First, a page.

Make Architects has been removed from a £100m scheme to build a 30-storey tower in Manchester’s Spinningfields district, writes Dan Stewart.

The tower is to contain a luxury hotel and 200 private apartments. Make’s designs for it (pictured) were unveiled in January, but developer Allied London has confirmed that the practice is no longer involved.

Stuart Lyell, development director of Allied London, said: “We appointed Make Architects to do some concept designs and we are now in discussions with a number of architects over how to take it forward.”

It is unclear why Make is no longer on the project, but a source close to the scheme said development on the tower had been slowed by the credit crunch.

He said: “It wasn’t so much what Make did, but more to do with the market. There’s a downturn in the number of tenants taking up space in buildings like that and [Allied London] isn’t cash rich enough to develop them itself.”

Lyell dismissed suggestions that the scheme had been hit by the poor state of the market. He said: “We are progressing with the scheme and will move it on when appropriate. There’s a real lack of four and five-star hotels in Manchester.”

We’re progressing with the scheme and will move it on when appropriate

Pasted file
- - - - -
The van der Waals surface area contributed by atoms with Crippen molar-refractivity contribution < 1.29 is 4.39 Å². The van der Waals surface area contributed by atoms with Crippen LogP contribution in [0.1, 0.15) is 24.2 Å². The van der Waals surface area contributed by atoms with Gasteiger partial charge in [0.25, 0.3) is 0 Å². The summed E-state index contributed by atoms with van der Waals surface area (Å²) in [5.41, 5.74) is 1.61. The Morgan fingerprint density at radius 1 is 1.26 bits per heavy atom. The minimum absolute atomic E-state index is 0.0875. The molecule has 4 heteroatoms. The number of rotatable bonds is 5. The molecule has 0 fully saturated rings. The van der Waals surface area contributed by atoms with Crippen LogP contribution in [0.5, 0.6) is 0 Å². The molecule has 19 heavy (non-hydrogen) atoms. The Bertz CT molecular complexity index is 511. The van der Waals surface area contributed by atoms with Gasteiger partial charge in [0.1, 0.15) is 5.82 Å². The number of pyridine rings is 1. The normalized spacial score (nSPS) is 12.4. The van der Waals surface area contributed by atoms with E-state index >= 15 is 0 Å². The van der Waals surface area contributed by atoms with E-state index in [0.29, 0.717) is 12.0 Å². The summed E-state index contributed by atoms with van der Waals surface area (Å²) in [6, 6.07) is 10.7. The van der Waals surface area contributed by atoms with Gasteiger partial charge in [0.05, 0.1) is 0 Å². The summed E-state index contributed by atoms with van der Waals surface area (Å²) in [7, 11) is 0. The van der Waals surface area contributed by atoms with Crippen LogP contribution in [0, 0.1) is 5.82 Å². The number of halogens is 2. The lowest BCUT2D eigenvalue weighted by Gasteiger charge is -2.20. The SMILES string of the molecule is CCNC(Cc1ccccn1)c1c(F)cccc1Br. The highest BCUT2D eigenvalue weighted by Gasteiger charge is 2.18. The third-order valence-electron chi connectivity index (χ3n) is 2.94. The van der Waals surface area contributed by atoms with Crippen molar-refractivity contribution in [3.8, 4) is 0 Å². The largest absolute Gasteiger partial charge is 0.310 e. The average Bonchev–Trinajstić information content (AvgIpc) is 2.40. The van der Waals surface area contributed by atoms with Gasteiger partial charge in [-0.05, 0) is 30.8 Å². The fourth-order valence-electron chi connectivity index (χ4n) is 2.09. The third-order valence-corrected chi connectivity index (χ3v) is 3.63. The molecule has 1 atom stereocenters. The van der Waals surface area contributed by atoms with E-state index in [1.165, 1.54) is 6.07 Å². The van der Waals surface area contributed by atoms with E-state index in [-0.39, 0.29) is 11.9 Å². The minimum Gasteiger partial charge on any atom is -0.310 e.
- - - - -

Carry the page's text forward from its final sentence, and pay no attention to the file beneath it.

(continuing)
Stuart Lyell, Allied London

It is the latest in a series of blows to Make, the practice set up by Ken Shuttleworth after his departure from Foster + Partners four years ago.

The practice has been particularly badly hit by the credit crunch, with several high-profile projects put on hold in recent months. These are understood to include the Spiracle tower in Leeds for developer HBG Properties, the NoHo Square development in Fitzrovia, central London for Candy & Candy and a proposed residential tower in the athletes’ village for the 2012 Olympic Games.

Make declined to comment.

• Atkins has cut 51 jobs from its design division as part of a reorganisation of its business. The cuts were made at four offices in Winchester, Aberdeen, Cambridge and Nottingham. A spokesperson denied that the reorganisation had been caused by the credit crunch.